Mark Sarvas’s debut novel Harry, Revised, compared by the Chicago Tribune to Updike and Roth, has been sold in more than a dozen countries. He is also the host of internationally renowned litblog The Elegant Variation, and a member of the National Book Critics Circle. His criticism has appeared in The New York Times Book Review, the Dallas Morning News, the Philadelphia Inquirer, The Threepenny Review and elsewhere.Well, my favorite book of this year – of quite a few years – is Joseph O’Neill’s magisterial Netherland but it’s been deservedly praised everywhere, so I will save my word count for a less well-publicized book. And a non-fiction title, to boot. Rob Riemen’s Nobility of Spirit: A Forgotten Ideal was my surprise of 2008, a slender but dense cri de coeur from Yale University Press. It hit my radar around the same time that Sarah Palin hit ours, and I could think of no more stirring rebuttal to the proud ignorance she represents than Riemen’s heartfelt pitch for the grand old values of Western Civ. The author, founder of the Nexus Institute, a European humanist think-tank, populates his crash course in the great thinkers with the likes of Socrates and Thomas Mann, and I can think of no better book for the President-elect’s bedside table. Nobility of Spirit argues (among other things) that the pursuit of High Thought will always – must always – trump the pursuit of Fleeting Gain. (And as we move uncertainly through a historic meltdown of our financial infrastructure, we see just how fleeting it can be.) In the end, Riemen argues, high ideals (embodied by art) are as essential as food and shelter. The examined self never seemed so timely. (And, as a bonus title, I finally got around to Ed Hirsch’s glorious How To Read a Poem and Fall In Love with Poetry, a book that makes me want to grab my Norton anthology and read every poem out loud. To be passionate about literature is unfashionable in too many quarters these days; Hirsch is an essential corrective.)More from A Year in Reading 2008
At the beginning of the year, I made a resolution that I hoped would help me to curtail my online reading habits, which I felt were getting out of control. It wasn’t necessarily that I was spending too much time online, it was more that I felt like the Internet was leading me around by the nose. I would go online with the intent of reading a particular writer or article and my attention would be dragged into various micro-feuds — micro because they existed only within a particular community, feuds because there was a level of passion that gave everything an operatic edge. The drama was fascinating and not without value, but it was also exhausting. More importantly, I never ended up reading what I wanted to read.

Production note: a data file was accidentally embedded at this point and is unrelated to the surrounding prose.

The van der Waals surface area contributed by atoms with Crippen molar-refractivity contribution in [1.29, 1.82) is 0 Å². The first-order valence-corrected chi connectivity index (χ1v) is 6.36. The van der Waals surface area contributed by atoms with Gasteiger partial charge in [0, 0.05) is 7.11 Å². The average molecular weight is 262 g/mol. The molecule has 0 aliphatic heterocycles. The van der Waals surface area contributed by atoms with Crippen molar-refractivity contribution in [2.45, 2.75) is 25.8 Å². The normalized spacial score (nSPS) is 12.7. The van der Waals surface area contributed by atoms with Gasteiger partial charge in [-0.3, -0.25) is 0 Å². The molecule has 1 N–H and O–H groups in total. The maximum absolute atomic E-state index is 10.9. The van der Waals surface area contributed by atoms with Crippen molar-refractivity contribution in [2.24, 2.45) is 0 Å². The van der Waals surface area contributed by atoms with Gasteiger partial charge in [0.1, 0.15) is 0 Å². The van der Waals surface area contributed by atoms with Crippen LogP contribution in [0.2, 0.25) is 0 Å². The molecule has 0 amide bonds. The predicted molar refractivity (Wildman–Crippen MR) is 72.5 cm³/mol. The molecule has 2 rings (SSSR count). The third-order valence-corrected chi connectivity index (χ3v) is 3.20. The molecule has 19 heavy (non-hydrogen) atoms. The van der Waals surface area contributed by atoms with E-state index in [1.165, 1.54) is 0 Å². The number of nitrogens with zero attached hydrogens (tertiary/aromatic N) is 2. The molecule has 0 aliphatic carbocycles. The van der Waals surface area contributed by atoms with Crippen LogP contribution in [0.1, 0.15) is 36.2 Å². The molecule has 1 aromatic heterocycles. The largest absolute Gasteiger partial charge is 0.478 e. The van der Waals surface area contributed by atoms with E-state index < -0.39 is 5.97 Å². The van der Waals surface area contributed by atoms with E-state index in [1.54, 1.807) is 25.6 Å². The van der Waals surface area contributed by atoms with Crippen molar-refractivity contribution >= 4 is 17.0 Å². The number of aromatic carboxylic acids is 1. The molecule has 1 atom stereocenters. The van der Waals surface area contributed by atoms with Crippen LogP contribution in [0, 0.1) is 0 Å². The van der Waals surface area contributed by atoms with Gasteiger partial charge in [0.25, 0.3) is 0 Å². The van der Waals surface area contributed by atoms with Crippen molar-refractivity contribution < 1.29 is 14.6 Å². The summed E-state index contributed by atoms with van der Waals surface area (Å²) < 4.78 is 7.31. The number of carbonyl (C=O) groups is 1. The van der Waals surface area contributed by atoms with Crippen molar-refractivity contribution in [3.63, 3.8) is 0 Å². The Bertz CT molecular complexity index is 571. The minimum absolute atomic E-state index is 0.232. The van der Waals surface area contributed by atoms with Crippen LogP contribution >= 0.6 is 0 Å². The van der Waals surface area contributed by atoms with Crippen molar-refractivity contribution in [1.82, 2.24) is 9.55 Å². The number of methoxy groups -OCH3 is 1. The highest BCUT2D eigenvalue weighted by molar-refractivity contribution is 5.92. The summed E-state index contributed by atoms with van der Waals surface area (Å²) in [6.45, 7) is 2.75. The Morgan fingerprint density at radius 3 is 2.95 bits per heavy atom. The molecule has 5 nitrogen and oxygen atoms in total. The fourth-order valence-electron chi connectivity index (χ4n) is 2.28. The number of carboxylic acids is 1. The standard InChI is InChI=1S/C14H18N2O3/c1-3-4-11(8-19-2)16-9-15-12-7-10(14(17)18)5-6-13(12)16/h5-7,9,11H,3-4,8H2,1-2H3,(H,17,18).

I considered banning certain websites, but decided that approach was too broad. Instead, I resolved to stop reading criticism and blog posts that were written in reaction to someone else’s criticism. The only criticism I would read would be pieces that were directly tied to a primary source, such as a book, film, museum exhibition, television show, etc. No more re-caps, round-ups, or lists. Likewise, I would avoid op-ed pieces and news analysis. I was sick of having to hack through two or three layers of commentary and interpretation before I got to the actual thing or event or person that existed in the world.
I wasn’t sure if this new reading diet would actually help with my distraction problem, so I was kind of embarrassed to discover, in the first weeks, that over half of what I typically clicked on fell into this category. I started to read more things on paper because it was easier than navigating the short-term headlines.
As it turns out, paging through a magazine is a lot more relaxing than going from thing to thing online, and it’s also a pretty effective way to find new things to read. One writer I discovered on paper is the critic Tim Parks. I’m sure I’ve read Parks’s criticism before this year, but there is reading criticism and reading a critic, and Parks became someone I had to follow after I read his review of Peter Matthiesen’s In Paradise in The New York Review of Books. Something about this review struck me as deeply felt, but also very clear and easy, the distillation of many hours of thought. I started to look out for Parks’s reviews and I also began to follow his posts on the NYRB blog.